Multiparty presidential and legislative elections held in July, 1997, brought Charles Taylor to power. Under Taylor, the country remained economically devastated while he and his family enriched themselves by looting Liberia's resources. In the late 1990s, Liberia was accused of supplying troops to support rebel forces in Sierra Leone's civil war. Taylor, a long-time ally of the Revolutionary United Front (RUF) in Sierra Leone, had supplied the rebels with arms in exchange for diamonds. In 2000 the United Nations placed an 18-month ban on the international sale of the diamonds in an attempted to undermine the RUF, and in May of the following year it also imposed sanctions on Liberia. In mid-2001 fighting erupted in N Liberia between anti-Taylor rebels and government forces. The fighting intensified during the following year, and the rebels continued to expand the war into other regions of Liberia in 2003; that year the United Nations also placed an arms embargo (2003–9, modified in 2006 to allow the equipping of the military and police) on Liberia. By mid-2003 the rebels controlled roughly two thirds of the country and were threatening to seize Monrovia, leading to calls for Taylor to step down and for the United States, as a nation with historical ties to Liberia, to send peacekeeping forces.

In August, Taylor resigned and went into exile; he was succeeded temporarily by his vice president, Moses Blah. A peace agreement was signed with the two rebel groups, and several thousand West African peacekeepers, supported temporarily by an offshore U.S. force, arrived. In Oct., 2003, the West African force was placed under UN command and was reinforced with troops from other nations; businessman Gyude Bryant became president of a new power-sharing government.

Despite the accord with the rebels, fighting initially continued in parts of the country; tensions among the factions in the national unity government also threatened the peace. By the end of 2004, however, more than 100,000 Liberian fighters had been disarmed, the former government and rebel forces had agreed not to rearm, and the disarmament program was ended. In June, 2004, a program to reintegrate the fighters into society began, but the funds proved inadequate by year's end. In light of the progress made President Bryant requested an end to the UN embargo on Liberian diamonds and timber, but the Security Council postponed such a move until the peace was more secure. Bryant's government was hindered by corruption and a lack of authority in much of Liberia, but the peace enabled to the economy recover somewhat in 2004.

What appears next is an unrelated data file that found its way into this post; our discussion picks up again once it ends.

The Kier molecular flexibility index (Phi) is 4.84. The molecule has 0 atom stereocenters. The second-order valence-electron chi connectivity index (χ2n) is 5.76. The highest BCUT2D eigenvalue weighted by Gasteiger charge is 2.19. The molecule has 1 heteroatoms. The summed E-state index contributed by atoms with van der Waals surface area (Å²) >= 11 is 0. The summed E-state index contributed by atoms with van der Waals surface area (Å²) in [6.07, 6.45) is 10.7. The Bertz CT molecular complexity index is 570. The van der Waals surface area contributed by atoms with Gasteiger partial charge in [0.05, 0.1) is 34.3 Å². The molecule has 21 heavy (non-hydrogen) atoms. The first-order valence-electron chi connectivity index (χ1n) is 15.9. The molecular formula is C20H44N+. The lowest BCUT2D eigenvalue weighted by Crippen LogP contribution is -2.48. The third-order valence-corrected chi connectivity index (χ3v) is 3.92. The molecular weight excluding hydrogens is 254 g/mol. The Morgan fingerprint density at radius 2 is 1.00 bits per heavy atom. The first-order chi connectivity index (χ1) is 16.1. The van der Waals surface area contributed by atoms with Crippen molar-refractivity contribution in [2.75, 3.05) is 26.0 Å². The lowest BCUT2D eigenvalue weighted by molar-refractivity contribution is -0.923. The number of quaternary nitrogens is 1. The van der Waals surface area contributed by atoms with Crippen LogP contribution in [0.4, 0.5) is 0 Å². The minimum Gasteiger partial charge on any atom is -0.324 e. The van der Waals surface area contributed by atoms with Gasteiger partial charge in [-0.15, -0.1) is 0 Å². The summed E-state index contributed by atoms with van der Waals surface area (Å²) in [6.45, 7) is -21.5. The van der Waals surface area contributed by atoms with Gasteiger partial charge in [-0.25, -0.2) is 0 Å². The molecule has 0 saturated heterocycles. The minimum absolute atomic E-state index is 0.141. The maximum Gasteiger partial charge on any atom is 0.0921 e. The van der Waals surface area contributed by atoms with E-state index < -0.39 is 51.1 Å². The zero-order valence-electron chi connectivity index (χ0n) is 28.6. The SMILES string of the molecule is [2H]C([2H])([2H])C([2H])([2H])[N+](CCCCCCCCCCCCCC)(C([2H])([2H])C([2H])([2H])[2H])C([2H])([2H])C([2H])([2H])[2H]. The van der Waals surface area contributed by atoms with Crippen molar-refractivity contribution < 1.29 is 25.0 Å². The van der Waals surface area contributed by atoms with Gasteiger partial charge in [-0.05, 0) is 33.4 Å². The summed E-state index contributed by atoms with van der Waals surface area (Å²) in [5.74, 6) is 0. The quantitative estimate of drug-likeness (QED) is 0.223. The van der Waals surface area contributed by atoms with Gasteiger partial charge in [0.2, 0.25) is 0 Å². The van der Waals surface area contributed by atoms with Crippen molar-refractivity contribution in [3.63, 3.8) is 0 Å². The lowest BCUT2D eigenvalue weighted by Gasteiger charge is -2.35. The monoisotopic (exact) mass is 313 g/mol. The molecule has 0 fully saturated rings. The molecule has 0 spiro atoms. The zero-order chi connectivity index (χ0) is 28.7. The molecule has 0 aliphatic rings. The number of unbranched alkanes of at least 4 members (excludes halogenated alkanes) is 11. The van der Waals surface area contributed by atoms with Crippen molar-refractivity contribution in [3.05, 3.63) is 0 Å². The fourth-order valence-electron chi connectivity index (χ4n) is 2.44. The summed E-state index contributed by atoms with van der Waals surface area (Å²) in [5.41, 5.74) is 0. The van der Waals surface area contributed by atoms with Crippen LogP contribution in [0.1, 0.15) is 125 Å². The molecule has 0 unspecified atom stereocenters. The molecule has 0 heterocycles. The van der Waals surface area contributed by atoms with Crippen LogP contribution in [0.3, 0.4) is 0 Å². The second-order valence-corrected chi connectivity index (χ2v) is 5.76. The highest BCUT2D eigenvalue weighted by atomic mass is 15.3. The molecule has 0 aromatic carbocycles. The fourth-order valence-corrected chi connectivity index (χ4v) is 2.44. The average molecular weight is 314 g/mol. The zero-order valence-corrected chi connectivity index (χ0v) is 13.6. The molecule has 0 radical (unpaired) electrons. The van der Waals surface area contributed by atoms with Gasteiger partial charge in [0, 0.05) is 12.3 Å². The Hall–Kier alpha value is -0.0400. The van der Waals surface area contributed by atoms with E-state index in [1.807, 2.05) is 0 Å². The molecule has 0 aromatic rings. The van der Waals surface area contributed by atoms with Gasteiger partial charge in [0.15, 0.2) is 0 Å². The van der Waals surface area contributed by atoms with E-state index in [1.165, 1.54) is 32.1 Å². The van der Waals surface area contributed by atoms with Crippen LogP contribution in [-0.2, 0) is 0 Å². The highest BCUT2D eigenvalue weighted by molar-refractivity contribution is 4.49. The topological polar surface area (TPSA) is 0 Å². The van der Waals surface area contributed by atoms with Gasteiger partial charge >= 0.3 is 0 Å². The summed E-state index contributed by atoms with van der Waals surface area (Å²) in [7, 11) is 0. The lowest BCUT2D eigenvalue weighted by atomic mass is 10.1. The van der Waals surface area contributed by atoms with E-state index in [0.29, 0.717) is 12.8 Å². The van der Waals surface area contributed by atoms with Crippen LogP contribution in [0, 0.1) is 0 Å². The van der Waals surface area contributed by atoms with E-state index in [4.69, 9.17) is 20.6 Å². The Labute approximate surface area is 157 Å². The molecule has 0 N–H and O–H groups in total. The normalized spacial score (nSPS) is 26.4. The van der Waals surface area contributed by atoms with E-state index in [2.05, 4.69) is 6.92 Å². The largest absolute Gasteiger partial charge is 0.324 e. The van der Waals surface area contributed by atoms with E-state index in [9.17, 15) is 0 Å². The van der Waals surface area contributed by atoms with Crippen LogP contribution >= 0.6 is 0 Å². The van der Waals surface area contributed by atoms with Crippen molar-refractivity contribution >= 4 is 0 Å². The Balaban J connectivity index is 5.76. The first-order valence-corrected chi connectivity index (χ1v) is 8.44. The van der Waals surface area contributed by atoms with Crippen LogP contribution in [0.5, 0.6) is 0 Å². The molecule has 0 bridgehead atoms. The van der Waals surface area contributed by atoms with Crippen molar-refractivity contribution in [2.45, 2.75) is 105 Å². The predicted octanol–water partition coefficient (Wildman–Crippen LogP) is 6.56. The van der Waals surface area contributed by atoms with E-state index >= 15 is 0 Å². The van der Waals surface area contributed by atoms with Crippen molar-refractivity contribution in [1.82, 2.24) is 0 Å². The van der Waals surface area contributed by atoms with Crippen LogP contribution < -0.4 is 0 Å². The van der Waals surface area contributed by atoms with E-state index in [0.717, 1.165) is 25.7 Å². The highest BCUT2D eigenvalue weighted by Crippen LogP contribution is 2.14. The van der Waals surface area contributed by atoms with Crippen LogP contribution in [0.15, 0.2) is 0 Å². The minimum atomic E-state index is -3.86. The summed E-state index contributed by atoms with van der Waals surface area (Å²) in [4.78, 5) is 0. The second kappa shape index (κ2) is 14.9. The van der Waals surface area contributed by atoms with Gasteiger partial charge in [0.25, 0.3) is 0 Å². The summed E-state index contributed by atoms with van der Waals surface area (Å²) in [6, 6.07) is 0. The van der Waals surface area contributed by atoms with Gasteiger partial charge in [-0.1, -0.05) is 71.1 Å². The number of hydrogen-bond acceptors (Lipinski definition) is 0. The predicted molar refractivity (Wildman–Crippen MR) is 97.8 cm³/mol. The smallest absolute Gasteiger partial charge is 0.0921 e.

In the presidential election in the fall of 2004 former soccer star George Weah won the first round with 28% of the vote, but lost the runoff in November to Ellen Johnson Sirleaf, a politician and former World Bank official who received nearly 60% of the second round votes. Weah charged that the runoff had been rigged, leading to street protests. Most observers regarded the election as having been free and fair, and Weah subseqently dropped his challenge of the vote. Sirleaf became the first woman to be elected president of an African nation. At the same time a new national legislature was also elected, with no party securing a controlling position.

Sirleaf, under international pressure, requested in Mar., 2006, that Nigeria extradite Charles Taylor, who was then brought before an international tribunal in Sierra Leone to face war crimes charges arising from events during the Sierra Leone civil war (his trial was later transferred to The Hague for security purposes; he was convicted of war crimes in 2012). In June, 2006, the United Nations ended its embargo on Liberian timber, but continued its diamond embargo until an effective certificate of origin program was established; the diamond embargo was finally lifted in Apr., 2007.

In Mar., 2007, former interim president Bryant was arrested and charged with having embezzled government funds while in office. The Liberian Truth and Reconciliation Commission, which had conducted a four-year investigation of the nation's civil strife, issued its report in July, 2009; it recommended that the president (who at originally supported Charles Taylor) and many other senior politicians be banned from politics for 30 years. In the 2011 presidential election, Sirleaf was reelected after Winston Tubman, her opponent in the November runoff, withdrew and called for a boycott. He asserted that the poll was rigged, but his claim was not backed by foreign observers or the supreme court, and the third place finisher had thrown his support to Sirleaf. Government corruption remains a significant problem in Liberia.

The Columbia Electronic Encyclopedia, 6th ed. Copyright © 2012, Columbia University Press. All rights reserved.